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SYSTEMS OF LINEAR INEQUALITIES: THEOREMS OF THE ALTERNATIVE 67


Since I has a solution if and only if I has a solution, I has no solution if
and only if I has no solution. Now I has no solution if and only if the system

9A e 0
9B 0 x 0
- 1(0 , 1), (x, )2 9 0,
I: ,
L
9C 0 0
C 0 0

where 0 is the zero vector in RL, has no solution.
L
By Farkas™s lemma I has no solution if and only if the system II has a
solution, where

y

9AR 9BR 9CR CR y 0
: L, (y , y , , ) . 0.
II:

eR 0 0 0 1


But II having a solution is equivalent to the system

II: ARy ; BRy ; CR( 9 ) : 0, 1e, y 2 : 1,
    
having a solution y . 0, y . 0, . 0, . 0. If we let y : ( 9 ), we
      
see that if II has a solution as indicated, then

II: ARy ; BRy ; CRy : 0, y . 0, y " 0, y . 0,
     
has a solution. In summary, we have shown that if I has no solution, then II
has a solution.
Now suppose that II has a solution (y , y , y ). Then 1e, y 2 9 0. Hence if
 
we set

y y y
y : , y : , y : ,
 1e, y 2  1e, y 2  1e, y 2
  
then (y , y , y ) is a solution of II with 1e, y 2 : 1. Thus we may assume that
 
II has a solution (y , y , y ) with 1e, y 2 : 1.
 
be a vector whose dimension is that of y and whose ith component
Let
 
is equal to y , the ith component of y , if y . 0 and zero otherwise. Let
G  G 
be a vector whose dimension is that of y and whose ith component is equal

to "y " if y : 0 and zero otherwise. Then . 0, . 0, and y : ( 9 ).
G G     
Hence if II has a solution, then so does II. Therefore, I has no solution.
Remark 5.1. Theorem 5.3 is valid if either B or C or both are zero. In fact, if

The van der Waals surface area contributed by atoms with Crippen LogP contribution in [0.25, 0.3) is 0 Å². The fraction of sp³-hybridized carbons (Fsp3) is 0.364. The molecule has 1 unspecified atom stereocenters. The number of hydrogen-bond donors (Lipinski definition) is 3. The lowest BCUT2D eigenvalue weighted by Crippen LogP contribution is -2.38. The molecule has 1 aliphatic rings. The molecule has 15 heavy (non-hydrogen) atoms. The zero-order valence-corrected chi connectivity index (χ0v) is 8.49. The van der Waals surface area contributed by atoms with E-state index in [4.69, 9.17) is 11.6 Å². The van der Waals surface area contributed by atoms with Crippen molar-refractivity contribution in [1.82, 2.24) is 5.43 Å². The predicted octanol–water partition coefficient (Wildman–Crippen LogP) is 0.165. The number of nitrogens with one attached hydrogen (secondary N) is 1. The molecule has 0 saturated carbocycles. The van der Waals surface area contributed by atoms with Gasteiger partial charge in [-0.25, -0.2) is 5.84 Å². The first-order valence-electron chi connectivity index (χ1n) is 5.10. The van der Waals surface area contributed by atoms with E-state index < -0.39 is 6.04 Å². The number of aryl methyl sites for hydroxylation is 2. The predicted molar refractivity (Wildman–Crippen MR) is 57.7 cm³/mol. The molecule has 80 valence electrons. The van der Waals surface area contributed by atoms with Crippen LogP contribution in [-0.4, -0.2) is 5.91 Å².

both B and C are zero, the lemma becomes Gordan™s theorem.
CONVEX SETS IN RL
68


T 5.4 [G¬ 1960]. L et A be an m ; n matrix and let c " 0 be a vector
in RK. T hen one and only one of the following systems has a solution:

Ax - c,
I:
II: ARy : 0, 1c, y2 : 91, y.0

Proof. The system Ax - c has a solution if and only if the system 9 0,
Ax - c has a solution. Thus the system I is equivalent to the system

x
I: (A, 9c) - 0, 1(0 , 1), (x, )2 9 0,
L

where 0 is the zero vector in RL. By Farkas™s lemma I has a solution if and
L
only if the system II:

AR 0
yR : L , y . 0, y + RL,
9c 1

has no solution. But system II is the same as

1c, y2 : 91, ARy : 0, y . 0,

which is system (II).

C¬¬ 1. L et A be an m ; n matrix and let c " 0 in RK be such that, for
all x + RL, Ax 9 c 9 0. T hen there exists a vector y + RK such that y . 0, ARy : 0,
and 1c, y2 : 91.

To prove the corollary, we need only note that if Ax 9 c 9 0 for all x in RL,
then Ax - c has no solution in RL.

Exercise 5.1. Show that the set C of Lemma 5.1 is a convex cone.

Exercise 5.2. Let A be an m ; n matrix and b a vector in RL. Show that one
and only one of the following systems has a solution:

I: Ax . 0, x . 0, 1b, x2 9 0
II: ARy . b, y - 0.

Exercise 5.3. Let A be an m ; n matrix and let c " 0 be a vector in RK. Show
that one and only one of the following systems has a solution:

I: Ax : c, x + RL,
II: ARy : 0, 1c, y2 : 1.
AFFINE GEOMETRY 69


6. AFFINE GEOMETRY

Consider a plane II in R and a line in R. Let C be a subset of and let
S be a subset of . Although C and S are subsets of R, it is natural to consider
C as a two-dimensional object and S as a one-dimensional object. In this
section we shall make these ideas precise for subsets of RL.
Let V denote an r-dimensional vector subspace of RL. When we do not wish
P
to emphasize the dimension of the subspace, we shall write V. The reader will
recall from linear algebra that an (n 9 1)-dimensional subspace V of RL can
L\
be expressed as

L
V : x :  a x : 0 : +x : 1a, x2 : 0,,
L\ GG
G

where a is a nonzero vector. Thus V is a hyperplane through the origin.
L\
Also, given a subspace V , there exist k linearly independent vectors
L\I
a , . . . , a such that
 I

V : +x : 1a , x2 : 0, i : 1, . . . , k,.
L\I G

Thus V , a subspace of dimension n 9 k, is the intersection of k hyperplanes
L\I
through the origin.

De¬nition 6.1. A linear manifold M is a subset of RL of the form